Anecdotal reports have suggested differences in children's tolerance to different intravenous immunoglobulin products; however, there has been little research on this issue. We sought to determine whether different intravenous immunoglobulin products used in the treatment of juvenile dermatomyositis are equally well tolerated by patients and, if not, whether differences in tolerance are linked to immunoglobulin A content.
The intravenous immunoglobulin infusion history (product given and history of adverse events) of patients who were attending the juvenile dermatomyositis clinic at the Hospital for Sick Children from 1986 to 2005 was reviewed. Products with an immunoglobulin A content of >15 microg/mL were classified as "high immunoglobulin A." Data were analyzed by using logistic regression models adjusted for repeated measures.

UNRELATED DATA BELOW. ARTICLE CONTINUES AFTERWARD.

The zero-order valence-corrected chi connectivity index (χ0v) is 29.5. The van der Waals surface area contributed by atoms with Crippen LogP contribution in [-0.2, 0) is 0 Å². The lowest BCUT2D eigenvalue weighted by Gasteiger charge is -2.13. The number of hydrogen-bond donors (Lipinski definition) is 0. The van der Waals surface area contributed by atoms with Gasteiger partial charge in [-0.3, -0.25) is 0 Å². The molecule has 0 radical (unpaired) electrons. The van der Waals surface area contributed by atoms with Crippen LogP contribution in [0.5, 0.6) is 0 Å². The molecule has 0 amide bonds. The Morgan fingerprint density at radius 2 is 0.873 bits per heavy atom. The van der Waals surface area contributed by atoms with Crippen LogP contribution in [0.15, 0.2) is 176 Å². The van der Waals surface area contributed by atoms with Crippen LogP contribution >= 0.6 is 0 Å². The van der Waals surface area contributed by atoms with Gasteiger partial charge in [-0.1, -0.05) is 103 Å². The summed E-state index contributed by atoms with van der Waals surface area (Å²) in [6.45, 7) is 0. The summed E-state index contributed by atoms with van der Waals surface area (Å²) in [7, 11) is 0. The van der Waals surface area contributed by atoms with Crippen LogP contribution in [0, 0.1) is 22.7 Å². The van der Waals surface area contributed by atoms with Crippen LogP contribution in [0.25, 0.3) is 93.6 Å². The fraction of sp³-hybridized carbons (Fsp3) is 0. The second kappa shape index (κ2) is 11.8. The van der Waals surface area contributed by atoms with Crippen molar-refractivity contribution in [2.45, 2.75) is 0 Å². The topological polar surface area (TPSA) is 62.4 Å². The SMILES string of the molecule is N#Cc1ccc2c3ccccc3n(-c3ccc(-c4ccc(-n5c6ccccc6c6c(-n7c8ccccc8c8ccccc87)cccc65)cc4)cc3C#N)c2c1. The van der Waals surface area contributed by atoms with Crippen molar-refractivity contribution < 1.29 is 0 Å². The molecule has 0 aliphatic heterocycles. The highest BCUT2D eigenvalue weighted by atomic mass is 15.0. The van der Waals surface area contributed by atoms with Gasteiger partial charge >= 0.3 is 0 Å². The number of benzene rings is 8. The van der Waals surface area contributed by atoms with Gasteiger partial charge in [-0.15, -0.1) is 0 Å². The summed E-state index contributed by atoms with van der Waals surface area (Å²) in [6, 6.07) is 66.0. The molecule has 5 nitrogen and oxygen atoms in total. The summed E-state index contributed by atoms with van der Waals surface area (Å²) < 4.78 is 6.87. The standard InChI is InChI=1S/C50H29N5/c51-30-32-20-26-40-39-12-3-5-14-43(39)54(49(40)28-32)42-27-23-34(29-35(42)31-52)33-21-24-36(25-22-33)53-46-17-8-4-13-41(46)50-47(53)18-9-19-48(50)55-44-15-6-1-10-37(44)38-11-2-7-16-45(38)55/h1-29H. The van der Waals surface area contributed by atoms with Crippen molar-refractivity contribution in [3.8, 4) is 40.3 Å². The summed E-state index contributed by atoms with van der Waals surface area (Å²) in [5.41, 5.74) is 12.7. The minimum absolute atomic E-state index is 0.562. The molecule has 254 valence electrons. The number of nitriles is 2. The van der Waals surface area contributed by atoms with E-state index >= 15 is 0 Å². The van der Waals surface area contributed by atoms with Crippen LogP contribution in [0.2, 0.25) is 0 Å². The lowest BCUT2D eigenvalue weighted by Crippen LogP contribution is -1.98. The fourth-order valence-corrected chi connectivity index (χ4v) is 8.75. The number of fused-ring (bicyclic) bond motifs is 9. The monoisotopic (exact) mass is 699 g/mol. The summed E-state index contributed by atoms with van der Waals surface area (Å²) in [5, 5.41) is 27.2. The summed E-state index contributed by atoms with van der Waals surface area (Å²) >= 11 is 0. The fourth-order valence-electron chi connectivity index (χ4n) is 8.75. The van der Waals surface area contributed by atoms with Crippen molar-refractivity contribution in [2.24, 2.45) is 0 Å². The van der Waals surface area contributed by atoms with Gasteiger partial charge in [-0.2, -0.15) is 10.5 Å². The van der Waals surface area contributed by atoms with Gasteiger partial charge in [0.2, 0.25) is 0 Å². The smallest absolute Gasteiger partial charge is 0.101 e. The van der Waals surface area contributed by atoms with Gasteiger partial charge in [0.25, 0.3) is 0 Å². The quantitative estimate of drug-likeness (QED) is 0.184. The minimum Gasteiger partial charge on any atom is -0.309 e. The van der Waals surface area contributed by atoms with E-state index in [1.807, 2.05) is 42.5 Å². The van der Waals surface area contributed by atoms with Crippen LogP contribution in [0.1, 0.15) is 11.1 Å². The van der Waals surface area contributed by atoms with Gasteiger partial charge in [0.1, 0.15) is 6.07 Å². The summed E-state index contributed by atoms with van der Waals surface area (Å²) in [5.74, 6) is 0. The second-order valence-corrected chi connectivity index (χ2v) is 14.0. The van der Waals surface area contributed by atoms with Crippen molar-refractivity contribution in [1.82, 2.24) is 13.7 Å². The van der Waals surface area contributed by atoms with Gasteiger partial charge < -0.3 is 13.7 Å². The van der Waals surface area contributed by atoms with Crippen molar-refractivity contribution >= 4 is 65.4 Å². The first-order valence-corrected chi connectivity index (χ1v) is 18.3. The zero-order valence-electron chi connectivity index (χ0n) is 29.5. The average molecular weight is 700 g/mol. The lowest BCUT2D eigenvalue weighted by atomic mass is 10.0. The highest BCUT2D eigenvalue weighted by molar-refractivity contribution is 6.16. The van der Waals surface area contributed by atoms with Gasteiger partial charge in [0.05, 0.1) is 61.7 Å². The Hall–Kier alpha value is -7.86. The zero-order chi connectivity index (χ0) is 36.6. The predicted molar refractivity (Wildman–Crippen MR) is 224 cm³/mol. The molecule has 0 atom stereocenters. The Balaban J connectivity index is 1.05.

Thirty-eight patients with juvenile dermatomyositis received 1056 infusions at the Hospital for Sick Children. Adverse events were reported on 92 occasions (9%), affecting 25 patients (66%), a frequency that is higher than that usually reported in adult patients (